Originally published between 1853 and 1901, these three novels represent the beginnings of the black literary tradition in the United States. They have now been collected in one volume for the first time, edited and with and introduction by Henry Louis Gates, Jr.
Clotel, or The President's Daughter by William Wells Brown (1853). Written by an escaped slave, this novel is the gripping account of the ordeals of a mulatto woman purported to be the daughter of Thomas Jefferson.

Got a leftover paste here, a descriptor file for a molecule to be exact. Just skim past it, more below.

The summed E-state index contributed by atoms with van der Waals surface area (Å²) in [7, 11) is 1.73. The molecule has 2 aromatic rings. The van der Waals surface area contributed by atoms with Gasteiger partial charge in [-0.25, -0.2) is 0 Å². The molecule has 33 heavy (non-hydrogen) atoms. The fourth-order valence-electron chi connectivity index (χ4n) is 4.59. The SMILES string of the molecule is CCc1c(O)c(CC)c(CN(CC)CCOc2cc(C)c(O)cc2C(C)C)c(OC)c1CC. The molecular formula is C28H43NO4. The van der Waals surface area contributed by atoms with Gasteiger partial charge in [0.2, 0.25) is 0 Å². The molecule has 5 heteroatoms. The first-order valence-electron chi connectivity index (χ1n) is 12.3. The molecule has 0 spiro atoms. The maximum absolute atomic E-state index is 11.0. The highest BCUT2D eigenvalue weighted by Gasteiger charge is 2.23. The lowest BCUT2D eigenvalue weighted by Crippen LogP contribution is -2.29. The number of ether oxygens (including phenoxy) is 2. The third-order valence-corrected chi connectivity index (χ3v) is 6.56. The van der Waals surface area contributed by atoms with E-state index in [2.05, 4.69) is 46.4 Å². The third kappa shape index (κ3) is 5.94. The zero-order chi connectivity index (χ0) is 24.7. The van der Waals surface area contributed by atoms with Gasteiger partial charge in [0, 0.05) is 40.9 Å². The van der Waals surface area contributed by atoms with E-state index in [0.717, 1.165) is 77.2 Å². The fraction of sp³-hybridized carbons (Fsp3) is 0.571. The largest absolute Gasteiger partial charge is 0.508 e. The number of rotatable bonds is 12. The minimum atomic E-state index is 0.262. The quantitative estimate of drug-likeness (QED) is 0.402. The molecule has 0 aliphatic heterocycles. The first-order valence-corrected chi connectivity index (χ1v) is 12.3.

Iola Leroy, or Shadows Uplifted by Frances E.W. Harper (1892). In this pioneering work of the black woman's literary movement, a light-skinned black woman is raised as a free white, only to be tricked into slavery.
The Marrow of Tradition by Charles W. Chesnutt (1901). This suspenseful masterpiece tells of a sensitive African-American doctor facing the realities of segregation and racial terror in the Reconstructive South.